Pfizer partners with nanotechnology firm

Pfizer Inc. said Wednesday that a new collaboration with Massachusetts-based BIND Therapeutics could eventually lead to drug work at company laboratories in Groton.

New York-based Pfizer confirmed a deal Wednesday that would pay BIND up to $200 million for each drug it works on that wins regulatory approval. The Cambridge company has a patented nanotechnology system that helps bypass the body's antibodies to deliver precise, therapeutic doses of new drugs to targeted areas.

"As any future investigational molecules from Pfizer advance into candidates, Groton could play an important role given the site's key development, safety and regulatory teams," Pfizer spokeswoman Lauren Starr said in an email.

Starr added that other Pfizer sites also might be involved in the collaboration with BIND. The company did not identify the types of diseases being targeted, but in the past BIND has worked on cancer, inflammatory and cardiovascular therapies.

"Pfizer has a strong legacy in targeted small molecule drug discovery and development and continues to be on the cutting edge of innovation in this area," said Rod MacKenzie, Groton's site leader and head of Pfizer's PharmaTherapeutics research division.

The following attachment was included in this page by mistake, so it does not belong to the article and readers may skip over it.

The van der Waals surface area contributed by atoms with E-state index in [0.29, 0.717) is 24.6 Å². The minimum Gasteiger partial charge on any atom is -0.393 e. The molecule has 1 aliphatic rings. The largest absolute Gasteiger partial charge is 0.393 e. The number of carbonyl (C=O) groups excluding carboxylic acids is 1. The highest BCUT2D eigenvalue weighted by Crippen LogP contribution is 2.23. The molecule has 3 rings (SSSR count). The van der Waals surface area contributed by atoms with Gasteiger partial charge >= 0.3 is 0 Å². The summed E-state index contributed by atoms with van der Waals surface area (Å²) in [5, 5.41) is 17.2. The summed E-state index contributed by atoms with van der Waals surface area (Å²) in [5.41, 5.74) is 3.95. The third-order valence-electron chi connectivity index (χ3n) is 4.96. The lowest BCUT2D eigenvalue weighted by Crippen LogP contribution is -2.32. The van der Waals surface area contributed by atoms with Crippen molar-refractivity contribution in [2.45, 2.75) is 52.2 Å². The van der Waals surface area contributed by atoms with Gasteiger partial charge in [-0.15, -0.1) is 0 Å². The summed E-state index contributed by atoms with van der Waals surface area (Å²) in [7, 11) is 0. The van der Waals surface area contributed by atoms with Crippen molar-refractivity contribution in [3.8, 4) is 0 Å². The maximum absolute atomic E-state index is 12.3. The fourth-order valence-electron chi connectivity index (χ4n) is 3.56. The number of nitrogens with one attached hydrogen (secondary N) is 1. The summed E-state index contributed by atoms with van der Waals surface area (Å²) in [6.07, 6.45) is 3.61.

MacKenzie added that BIND's nanotechnology techniques bring the possibility of "optimizing the therapeutic potential" of orally administered drugs.

"BIND develops Accurins that outperform conventional drugs by selectively accumulating in diseased tissues and cells," the Cambridge company said in a release. "The result is higher drug concentrations at the site of action with minimal off-target exposure, leading to markedly better efficacy and safety."

BIND will get about $50 million in up-front payments from Pfizer for each Accurin it develops, with the potential of another $160 million or more for every drug that passes regulatory hurdles. Pfizer will decide on the drug targets, but it wouldn't say how many it will be aiming for, according to industry blog FiercePharma.

FiercePharma pointed out that the BIND collaboration "marks a key change for Pfizer," saying the company had over the past few years been spinning out drug programs rather than buying into them.

BIND is developing some of its own drugs in-house, but also has inked a key agreement with Amgen to produce new drug targets for teh California-based pharmaceutical company.


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